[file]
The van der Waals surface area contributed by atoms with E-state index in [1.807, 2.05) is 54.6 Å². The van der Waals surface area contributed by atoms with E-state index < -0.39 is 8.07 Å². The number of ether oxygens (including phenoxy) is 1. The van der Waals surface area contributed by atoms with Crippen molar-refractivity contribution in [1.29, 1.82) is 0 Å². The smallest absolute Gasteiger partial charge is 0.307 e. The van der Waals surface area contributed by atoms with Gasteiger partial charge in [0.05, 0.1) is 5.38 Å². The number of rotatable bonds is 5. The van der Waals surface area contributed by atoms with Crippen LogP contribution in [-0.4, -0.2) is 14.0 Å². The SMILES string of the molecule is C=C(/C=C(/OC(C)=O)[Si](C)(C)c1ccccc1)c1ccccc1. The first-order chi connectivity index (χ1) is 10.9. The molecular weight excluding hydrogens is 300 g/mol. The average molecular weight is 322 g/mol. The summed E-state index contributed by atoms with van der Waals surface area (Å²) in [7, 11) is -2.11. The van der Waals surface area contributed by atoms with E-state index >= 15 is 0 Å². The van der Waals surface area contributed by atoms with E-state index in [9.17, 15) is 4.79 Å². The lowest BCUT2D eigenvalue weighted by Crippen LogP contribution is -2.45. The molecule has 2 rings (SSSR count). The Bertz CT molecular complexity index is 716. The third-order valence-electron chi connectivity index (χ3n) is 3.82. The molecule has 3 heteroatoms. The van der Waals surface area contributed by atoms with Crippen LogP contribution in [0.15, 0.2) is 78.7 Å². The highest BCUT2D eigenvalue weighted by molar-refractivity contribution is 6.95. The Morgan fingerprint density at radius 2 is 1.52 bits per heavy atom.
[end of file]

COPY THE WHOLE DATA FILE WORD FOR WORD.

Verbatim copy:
The van der Waals surface area contributed by atoms with E-state index in [1.807, 2.05) is 54.6 Å². The van der Waals surface area contributed by atoms with E-state index < -0.39 is 8.07 Å². The number of ether oxygens (including phenoxy) is 1. The van der Waals surface area contributed by atoms with Crippen molar-refractivity contribution in [1.29, 1.82) is 0 Å². The smallest absolute Gasteiger partial charge is 0.307 e. The van der Waals surface area contributed by atoms with Gasteiger partial charge in [0.05, 0.1) is 5.38 Å². The number of rotatable bonds is 5. The van der Waals surface area contributed by atoms with Crippen LogP contribution in [-0.4, -0.2) is 14.0 Å². The SMILES string of the molecule is C=C(/C=C(/OC(C)=O)[Si](C)(C)c1ccccc1)c1ccccc1. The first-order chi connectivity index (χ1) is 10.9. The molecular weight excluding hydrogens is 300 g/mol. The average molecular weight is 322 g/mol. The summed E-state index contributed by atoms with van der Waals surface area (Å²) in [7, 11) is -2.11. The van der Waals surface area contributed by atoms with E-state index >= 15 is 0 Å². The van der Waals surface area contributed by atoms with E-state index in [9.17, 15) is 4.79 Å². The lowest BCUT2D eigenvalue weighted by Crippen LogP contribution is -2.45. The molecule has 2 rings (SSSR count). The Bertz CT molecular complexity index is 716. The third-order valence-electron chi connectivity index (χ3n) is 3.82. The molecule has 3 heteroatoms. The van der Waals surface area contributed by atoms with Crippen LogP contribution in [0.15, 0.2) is 78.7 Å². The highest BCUT2D eigenvalue weighted by molar-refractivity contribution is 6.95. The Morgan fingerprint density at radius 2 is 1.52 bits per heavy atom.